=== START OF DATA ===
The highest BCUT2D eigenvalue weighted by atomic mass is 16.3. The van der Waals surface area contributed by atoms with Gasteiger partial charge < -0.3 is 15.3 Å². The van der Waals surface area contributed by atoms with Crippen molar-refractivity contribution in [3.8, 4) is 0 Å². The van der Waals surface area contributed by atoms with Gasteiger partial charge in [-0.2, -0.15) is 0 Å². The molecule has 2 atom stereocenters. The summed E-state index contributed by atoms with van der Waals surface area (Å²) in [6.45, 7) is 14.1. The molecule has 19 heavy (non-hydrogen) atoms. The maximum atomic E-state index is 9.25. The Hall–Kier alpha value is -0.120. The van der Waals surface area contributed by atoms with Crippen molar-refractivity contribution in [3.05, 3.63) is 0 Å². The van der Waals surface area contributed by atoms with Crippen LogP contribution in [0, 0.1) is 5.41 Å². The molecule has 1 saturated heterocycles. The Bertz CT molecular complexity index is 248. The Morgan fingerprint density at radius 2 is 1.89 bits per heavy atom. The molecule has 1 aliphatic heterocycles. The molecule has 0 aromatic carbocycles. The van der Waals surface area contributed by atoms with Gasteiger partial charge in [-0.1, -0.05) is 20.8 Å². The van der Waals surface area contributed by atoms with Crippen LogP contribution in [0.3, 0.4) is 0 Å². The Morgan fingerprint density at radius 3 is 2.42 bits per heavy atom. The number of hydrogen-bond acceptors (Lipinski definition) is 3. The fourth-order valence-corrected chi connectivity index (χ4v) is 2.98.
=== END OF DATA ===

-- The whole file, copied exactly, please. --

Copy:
The highest BCUT2D eigenvalue weighted by atomic mass is 16.3. The van der Waals surface area contributed by atoms with Gasteiger partial charge < -0.3 is 15.3 Å². The van der Waals surface area contributed by atoms with Crippen molar-refractivity contribution in [3.8, 4) is 0 Å². The van der Waals surface area contributed by atoms with Gasteiger partial charge in [-0.2, -0.15) is 0 Å². The molecule has 2 atom stereocenters. The summed E-state index contributed by atoms with van der Waals surface area (Å²) in [6.45, 7) is 14.1. The molecule has 19 heavy (non-hydrogen) atoms. The maximum atomic E-state index is 9.25. The Hall–Kier alpha value is -0.120. The van der Waals surface area contributed by atoms with Crippen molar-refractivity contribution in [3.05, 3.63) is 0 Å². The van der Waals surface area contributed by atoms with Crippen LogP contribution in [0, 0.1) is 5.41 Å². The molecule has 1 saturated heterocycles. The Bertz CT molecular complexity index is 248. The Morgan fingerprint density at radius 2 is 1.89 bits per heavy atom. The molecule has 1 aliphatic heterocycles. The molecule has 0 aromatic carbocycles. The van der Waals surface area contributed by atoms with Gasteiger partial charge in [-0.1, -0.05) is 20.8 Å². The van der Waals surface area contributed by atoms with Crippen LogP contribution in [0.3, 0.4) is 0 Å². The Morgan fingerprint density at radius 3 is 2.42 bits per heavy atom. The number of hydrogen-bond acceptors (Lipinski definition) is 3. The fourth-order valence-corrected chi connectivity index (χ4v) is 2.98.